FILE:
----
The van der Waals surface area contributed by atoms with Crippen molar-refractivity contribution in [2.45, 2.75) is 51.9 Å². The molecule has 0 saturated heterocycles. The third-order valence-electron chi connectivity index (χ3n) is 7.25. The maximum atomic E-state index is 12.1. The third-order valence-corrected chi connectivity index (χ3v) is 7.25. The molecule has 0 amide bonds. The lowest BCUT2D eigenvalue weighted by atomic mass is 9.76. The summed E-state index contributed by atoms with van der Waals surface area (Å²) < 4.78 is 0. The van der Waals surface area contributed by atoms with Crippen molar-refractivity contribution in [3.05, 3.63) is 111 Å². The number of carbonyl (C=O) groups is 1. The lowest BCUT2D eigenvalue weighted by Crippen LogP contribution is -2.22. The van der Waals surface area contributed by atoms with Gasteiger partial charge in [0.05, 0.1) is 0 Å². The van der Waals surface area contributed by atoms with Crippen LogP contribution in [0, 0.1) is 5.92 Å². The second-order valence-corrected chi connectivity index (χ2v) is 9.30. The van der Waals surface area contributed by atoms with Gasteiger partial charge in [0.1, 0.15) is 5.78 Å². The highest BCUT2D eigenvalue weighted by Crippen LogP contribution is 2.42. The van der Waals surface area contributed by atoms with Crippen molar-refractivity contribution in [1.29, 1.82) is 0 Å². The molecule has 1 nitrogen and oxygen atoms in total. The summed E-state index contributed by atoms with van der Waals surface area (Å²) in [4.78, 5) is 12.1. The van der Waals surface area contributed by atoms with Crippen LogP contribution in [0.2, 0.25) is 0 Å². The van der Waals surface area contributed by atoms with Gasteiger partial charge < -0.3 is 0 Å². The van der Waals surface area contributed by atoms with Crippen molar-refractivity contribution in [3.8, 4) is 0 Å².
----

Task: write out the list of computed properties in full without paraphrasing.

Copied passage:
The van der Waals surface area contributed by atoms with Crippen molar-refractivity contribution in [2.45, 2.75) is 51.9 Å². The molecule has 0 saturated heterocycles. The third-order valence-electron chi connectivity index (χ3n) is 7.25. The maximum atomic E-state index is 12.1. The third-order valence-corrected chi connectivity index (χ3v) is 7.25. The molecule has 0 amide bonds. The lowest BCUT2D eigenvalue weighted by atomic mass is 9.76. The summed E-state index contributed by atoms with van der Waals surface area (Å²) < 4.78 is 0. The van der Waals surface area contributed by atoms with Crippen molar-refractivity contribution in [3.05, 3.63) is 111 Å². The number of carbonyl (C=O) groups is 1. The lowest BCUT2D eigenvalue weighted by Crippen LogP contribution is -2.22. The van der Waals surface area contributed by atoms with Gasteiger partial charge in [0.05, 0.1) is 0 Å². The van der Waals surface area contributed by atoms with Crippen LogP contribution in [0, 0.1) is 5.92 Å². The second-order valence-corrected chi connectivity index (χ2v) is 9.30. The van der Waals surface area contributed by atoms with Gasteiger partial charge in [0.1, 0.15) is 5.78 Å². The highest BCUT2D eigenvalue weighted by Crippen LogP contribution is 2.42. The van der Waals surface area contributed by atoms with Crippen molar-refractivity contribution in [1.29, 1.82) is 0 Å². The molecule has 1 nitrogen and oxygen atoms in total. The summed E-state index contributed by atoms with van der Waals surface area (Å²) in [4.78, 5) is 12.1. The van der Waals surface area contributed by atoms with Crippen LogP contribution in [0.2, 0.25) is 0 Å². The van der Waals surface area contributed by atoms with Gasteiger partial charge < -0.3 is 0 Å². The van der Waals surface area contributed by atoms with Crippen molar-refractivity contribution in [3.8, 4) is 0 Å².